E! Cancels Busy Philipps’ Busy Tonight Talk Show After Just 6 Months

Network had previously vowed it would be ‘committed … for the long haul’

Busy Tonight, which will end on May 16, counted Tina Fey among its executive producers. Jordin Althaus/E! Entertainment
Headshot of Jason Lynch

Busy Philipps had hoped that her E! talk show, Busy Tonight, would bring some stability to a wild late-night landscape, where five shows ended in two months last summer. But instead, Busy Tonight had no better luck in the space, leading E! to cancel the series after just six months.

Philipps broke the news herself in late-night Twitter and Instagram on Sunday. She tweeted, “Just wanted to let you know my show Busy Tonight won’t be continuing on the E network after May 16. I’m beyond proud of what we’ve built in such a short period of time and I’m hopeful we can find the right place for the show to live on.”

During her Instagram story, Phillips said the cancellation decision was “kind of wild because we’ve only been doing this show for like a relatively short period of time,” adding “it does seem lame that there would be just one woman in late-night at a time.”

Busy Tonight—which was an extension of Phillips’ Instagram account— debuted on Oct. 28, a little more than six months ago. Shortly after its debut, E! president Adam Stotsky told Adweek that the network was “committed” to giving the show the time it needed to find itself.

“These shows are a marathon; they’re not a sprint,” said Stotsky. “And you’ve got to look at the evolution of these shows in waves and in chunks, and you’ve got to be committed to your talent finding the center of a show over time. Where these shows start and what they eventually evolve into are typically two very different things. And we’ve got a long history of being committed to our talent in finding that voice and finding that center of gravity for the show. So we’re committed to the show for the long haul because, again, we’ve got a great creative partner in Busy and her team.”

E! did not immediately respond to a request for comment about the show’s cancellation or its about-face on its commitment to the show. The decision was made a week before NBCUniversal’s upfront presentation at New York’s Radio City Music Hall; Philipps had appeared onstage at last year’s event, talking up her show’s debut.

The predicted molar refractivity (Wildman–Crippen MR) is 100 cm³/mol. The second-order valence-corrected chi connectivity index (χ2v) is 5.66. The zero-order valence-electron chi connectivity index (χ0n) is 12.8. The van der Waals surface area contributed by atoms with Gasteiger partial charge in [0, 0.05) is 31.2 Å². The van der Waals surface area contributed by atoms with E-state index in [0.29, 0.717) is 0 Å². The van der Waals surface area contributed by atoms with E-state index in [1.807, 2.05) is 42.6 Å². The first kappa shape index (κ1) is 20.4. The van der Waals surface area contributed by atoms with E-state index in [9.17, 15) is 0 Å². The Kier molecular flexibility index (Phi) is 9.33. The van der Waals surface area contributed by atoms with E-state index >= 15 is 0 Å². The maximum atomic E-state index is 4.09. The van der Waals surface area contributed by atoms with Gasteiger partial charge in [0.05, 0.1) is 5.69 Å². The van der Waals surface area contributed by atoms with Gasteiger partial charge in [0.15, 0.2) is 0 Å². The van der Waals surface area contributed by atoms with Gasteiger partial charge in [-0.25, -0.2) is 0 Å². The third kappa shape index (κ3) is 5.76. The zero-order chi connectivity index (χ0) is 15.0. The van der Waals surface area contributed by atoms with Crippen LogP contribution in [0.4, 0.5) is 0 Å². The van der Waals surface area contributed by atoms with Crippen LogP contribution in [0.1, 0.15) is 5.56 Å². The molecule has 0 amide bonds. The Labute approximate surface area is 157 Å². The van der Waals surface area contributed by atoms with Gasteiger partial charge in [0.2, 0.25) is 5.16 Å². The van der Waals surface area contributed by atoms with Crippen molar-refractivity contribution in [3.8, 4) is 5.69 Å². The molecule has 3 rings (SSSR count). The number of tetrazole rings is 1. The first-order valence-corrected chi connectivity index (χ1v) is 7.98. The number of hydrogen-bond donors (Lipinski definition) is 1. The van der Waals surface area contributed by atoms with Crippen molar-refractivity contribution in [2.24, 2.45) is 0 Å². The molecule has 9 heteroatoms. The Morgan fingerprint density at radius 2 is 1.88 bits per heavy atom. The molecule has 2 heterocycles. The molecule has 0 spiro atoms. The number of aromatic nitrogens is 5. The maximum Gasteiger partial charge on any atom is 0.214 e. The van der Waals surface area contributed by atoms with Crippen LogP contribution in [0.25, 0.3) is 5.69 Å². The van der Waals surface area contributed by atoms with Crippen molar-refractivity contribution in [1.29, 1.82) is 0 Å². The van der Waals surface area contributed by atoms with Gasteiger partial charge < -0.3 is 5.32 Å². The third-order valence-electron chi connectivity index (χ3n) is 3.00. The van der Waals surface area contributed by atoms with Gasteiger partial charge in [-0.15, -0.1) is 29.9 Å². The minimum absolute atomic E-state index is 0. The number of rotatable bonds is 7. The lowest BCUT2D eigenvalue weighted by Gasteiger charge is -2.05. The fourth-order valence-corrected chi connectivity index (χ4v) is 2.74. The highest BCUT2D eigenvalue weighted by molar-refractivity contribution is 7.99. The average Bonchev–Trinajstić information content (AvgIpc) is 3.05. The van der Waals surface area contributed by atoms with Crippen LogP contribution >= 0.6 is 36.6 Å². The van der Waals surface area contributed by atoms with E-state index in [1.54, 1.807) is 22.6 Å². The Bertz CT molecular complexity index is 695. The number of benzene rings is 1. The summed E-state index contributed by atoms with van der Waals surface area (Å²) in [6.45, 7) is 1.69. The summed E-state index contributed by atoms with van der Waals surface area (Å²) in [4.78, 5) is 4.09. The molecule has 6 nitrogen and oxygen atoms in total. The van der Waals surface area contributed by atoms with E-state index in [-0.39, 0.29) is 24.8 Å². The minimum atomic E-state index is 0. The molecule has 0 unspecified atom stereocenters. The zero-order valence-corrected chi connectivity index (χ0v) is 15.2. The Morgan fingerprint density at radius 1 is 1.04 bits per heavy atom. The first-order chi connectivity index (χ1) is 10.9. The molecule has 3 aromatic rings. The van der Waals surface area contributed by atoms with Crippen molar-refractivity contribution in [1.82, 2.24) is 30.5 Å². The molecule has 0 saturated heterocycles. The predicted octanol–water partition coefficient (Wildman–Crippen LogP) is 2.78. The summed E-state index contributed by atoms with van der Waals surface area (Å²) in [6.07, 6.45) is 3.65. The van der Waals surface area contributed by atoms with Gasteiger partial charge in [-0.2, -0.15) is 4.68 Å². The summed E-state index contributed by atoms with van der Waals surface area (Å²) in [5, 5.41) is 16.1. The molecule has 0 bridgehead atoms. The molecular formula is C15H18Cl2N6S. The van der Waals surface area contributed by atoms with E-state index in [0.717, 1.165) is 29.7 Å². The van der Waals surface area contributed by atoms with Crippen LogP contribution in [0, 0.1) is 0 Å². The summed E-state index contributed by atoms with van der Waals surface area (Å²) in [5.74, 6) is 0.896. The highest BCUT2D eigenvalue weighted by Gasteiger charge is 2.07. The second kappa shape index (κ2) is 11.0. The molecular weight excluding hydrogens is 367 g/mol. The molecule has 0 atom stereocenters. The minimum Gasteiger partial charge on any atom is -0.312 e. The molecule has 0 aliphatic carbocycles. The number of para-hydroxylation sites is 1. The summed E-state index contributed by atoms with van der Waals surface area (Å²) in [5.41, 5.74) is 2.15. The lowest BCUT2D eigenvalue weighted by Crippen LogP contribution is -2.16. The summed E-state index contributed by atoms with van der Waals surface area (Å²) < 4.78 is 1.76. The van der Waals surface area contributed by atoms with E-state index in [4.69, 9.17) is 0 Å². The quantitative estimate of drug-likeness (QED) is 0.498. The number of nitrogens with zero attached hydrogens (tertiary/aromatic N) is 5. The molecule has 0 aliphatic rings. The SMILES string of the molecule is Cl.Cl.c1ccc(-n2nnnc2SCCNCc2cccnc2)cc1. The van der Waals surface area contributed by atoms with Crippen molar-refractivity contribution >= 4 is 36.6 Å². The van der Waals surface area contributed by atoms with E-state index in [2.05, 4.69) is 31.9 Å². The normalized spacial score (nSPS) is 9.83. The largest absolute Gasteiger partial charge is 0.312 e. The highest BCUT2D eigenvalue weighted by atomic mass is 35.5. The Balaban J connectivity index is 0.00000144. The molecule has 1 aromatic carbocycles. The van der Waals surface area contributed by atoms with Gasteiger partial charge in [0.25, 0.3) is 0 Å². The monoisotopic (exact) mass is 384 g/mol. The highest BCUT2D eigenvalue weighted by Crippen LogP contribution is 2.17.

UPDATE: In a statement Monday morning, an E! spokesperson said, “Busy is a hilarious and charismatic talent and we are grateful to the entire Busy Tonight team who has delivered countless laughs and heartwarming moments in what will be over 100 episodes.”

There were early signals that Busy Tonight was having trouble finding its footing. In early January, E! shifted its time slot from 10 p.m. to 11 p.m., but the show failed to gain any ratings traction, which prompted the network to pull the plug.

In January, Philipps told reporters at the Television Critics Association’s winter press tour that the time shift was “a vote of confidence” from the network and “E! has been incredibly supportive of us being able to find our footing and figuring out the best ways to connect with our audience.”

In an Adweek cover story last November, Phillips said she had been eager to shake up “the nighttime talk-show space. … I just feel like there was a space for a woman to have this kind of a show. In the daytime world, there’s Kathie Lee and Hoda and Kelly and Ryan and Ellen. And in nighttime, you have your choice of watching the network dudes, and then there’s like Samantha Bee once a week but more like a political deep-dive show. And Sarah’s show [Sarah Silverman’s I Love You, America, which Hulu canceled in January] is once a week and a more political deep-dive show. I just felt like there was an opportunity and that it should be me. Why not me?”

A few months before Busy Tonight debuted, five late-night shows ended their runs during a wild two-month period.

In June, Comedy Central canceled The Opposition With Jordan Klepper, around the same time that BET pulled the plug on its critically-acclaimed The Rundown With Robin Thede and duo Desus and Mero ended their buzzy Viceland show, after signing a deal for their weekly late-night Showtime show on Showtime, which debuted in February.

That was followed by Netflix canceling a pair of short-lived late-night-themed shows in August: The Break With Michelle Wolff and The Joel McHale Show With Joel McHale.

With Busy Tonight’s cancellation, Full Frontal With Samantha Bee will the only remaining late-night series hosted by a woman, at least until Lilly Singh replaces Carson Daly on NBC at 1:35 a.m. later this year.


@jasonlynch jason.lynch@adweek.com Jason Lynch is TV Editor at Adweek, overseeing trends, technology, personalities and programming across broadcast, cable and streaming video.
{"taxonomy":"","sortby":"","label":"","shouldShow":""}